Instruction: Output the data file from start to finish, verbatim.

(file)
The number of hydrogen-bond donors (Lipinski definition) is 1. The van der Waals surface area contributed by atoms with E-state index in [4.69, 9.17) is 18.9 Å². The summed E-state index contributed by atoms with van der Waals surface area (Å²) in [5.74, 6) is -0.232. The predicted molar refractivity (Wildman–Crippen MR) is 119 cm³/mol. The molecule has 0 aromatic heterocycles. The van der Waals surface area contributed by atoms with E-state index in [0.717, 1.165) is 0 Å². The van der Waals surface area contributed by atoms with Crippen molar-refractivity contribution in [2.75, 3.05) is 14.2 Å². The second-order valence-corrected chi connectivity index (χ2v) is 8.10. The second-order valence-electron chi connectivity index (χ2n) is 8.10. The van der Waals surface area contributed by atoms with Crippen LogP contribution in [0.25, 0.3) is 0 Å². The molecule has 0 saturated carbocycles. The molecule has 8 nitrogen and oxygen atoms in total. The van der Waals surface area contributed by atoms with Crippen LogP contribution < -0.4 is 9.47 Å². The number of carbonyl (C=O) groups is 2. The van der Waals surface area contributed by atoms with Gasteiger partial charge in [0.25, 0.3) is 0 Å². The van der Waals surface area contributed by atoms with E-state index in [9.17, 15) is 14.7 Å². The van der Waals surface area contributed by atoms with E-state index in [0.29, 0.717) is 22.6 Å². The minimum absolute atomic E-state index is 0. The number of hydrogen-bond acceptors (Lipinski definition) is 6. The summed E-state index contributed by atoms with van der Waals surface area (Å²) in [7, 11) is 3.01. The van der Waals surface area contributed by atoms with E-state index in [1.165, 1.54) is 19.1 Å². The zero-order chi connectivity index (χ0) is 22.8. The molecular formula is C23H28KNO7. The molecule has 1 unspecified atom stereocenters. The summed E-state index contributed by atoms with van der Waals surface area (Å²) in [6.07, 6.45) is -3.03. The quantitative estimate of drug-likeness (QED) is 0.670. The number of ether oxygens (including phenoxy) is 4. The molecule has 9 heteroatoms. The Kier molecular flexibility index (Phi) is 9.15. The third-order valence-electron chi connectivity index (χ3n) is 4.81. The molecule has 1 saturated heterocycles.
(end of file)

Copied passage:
The number of hydrogen-bond donors (Lipinski definition) is 1. The van der Waals surface area contributed by atoms with E-state index in [4.69, 9.17) is 18.9 Å². The summed E-state index contributed by atoms with van der Waals surface area (Å²) in [5.74, 6) is -0.232. The predicted molar refractivity (Wildman–Crippen MR) is 119 cm³/mol. The molecule has 0 aromatic heterocycles. The van der Waals surface area contributed by atoms with E-state index in [0.717, 1.165) is 0 Å². The van der Waals surface area contributed by atoms with Crippen molar-refractivity contribution in [2.75, 3.05) is 14.2 Å². The second-order valence-corrected chi connectivity index (χ2v) is 8.10. The second-order valence-electron chi connectivity index (χ2n) is 8.10. The van der Waals surface area contributed by atoms with Crippen LogP contribution in [0.25, 0.3) is 0 Å². The molecule has 0 saturated carbocycles. The molecule has 8 nitrogen and oxygen atoms in total. The van der Waals surface area contributed by atoms with Crippen LogP contribution < -0.4 is 9.47 Å². The number of carbonyl (C=O) groups is 2. The van der Waals surface area contributed by atoms with Gasteiger partial charge in [0.25, 0.3) is 0 Å². The van der Waals surface area contributed by atoms with E-state index in [9.17, 15) is 14.7 Å². The van der Waals surface area contributed by atoms with E-state index in [0.29, 0.717) is 22.6 Å². The minimum absolute atomic E-state index is 0. The number of hydrogen-bond acceptors (Lipinski definition) is 6. The summed E-state index contributed by atoms with van der Waals surface area (Å²) in [7, 11) is 3.01. The van der Waals surface area contributed by atoms with E-state index in [1.165, 1.54) is 19.1 Å². The zero-order chi connectivity index (χ0) is 22.8. The molecular formula is C23H28KNO7. The molecule has 1 unspecified atom stereocenters. The summed E-state index contributed by atoms with van der Waals surface area (Å²) in [6.07, 6.45) is -3.03. The quantitative estimate of drug-likeness (QED) is 0.670. The number of ether oxygens (including phenoxy) is 4. The molecule has 9 heteroatoms. The Kier molecular flexibility index (Phi) is 9.15. The third-order valence-electron chi connectivity index (χ3n) is 4.81. The molecule has 1 saturated heterocycles.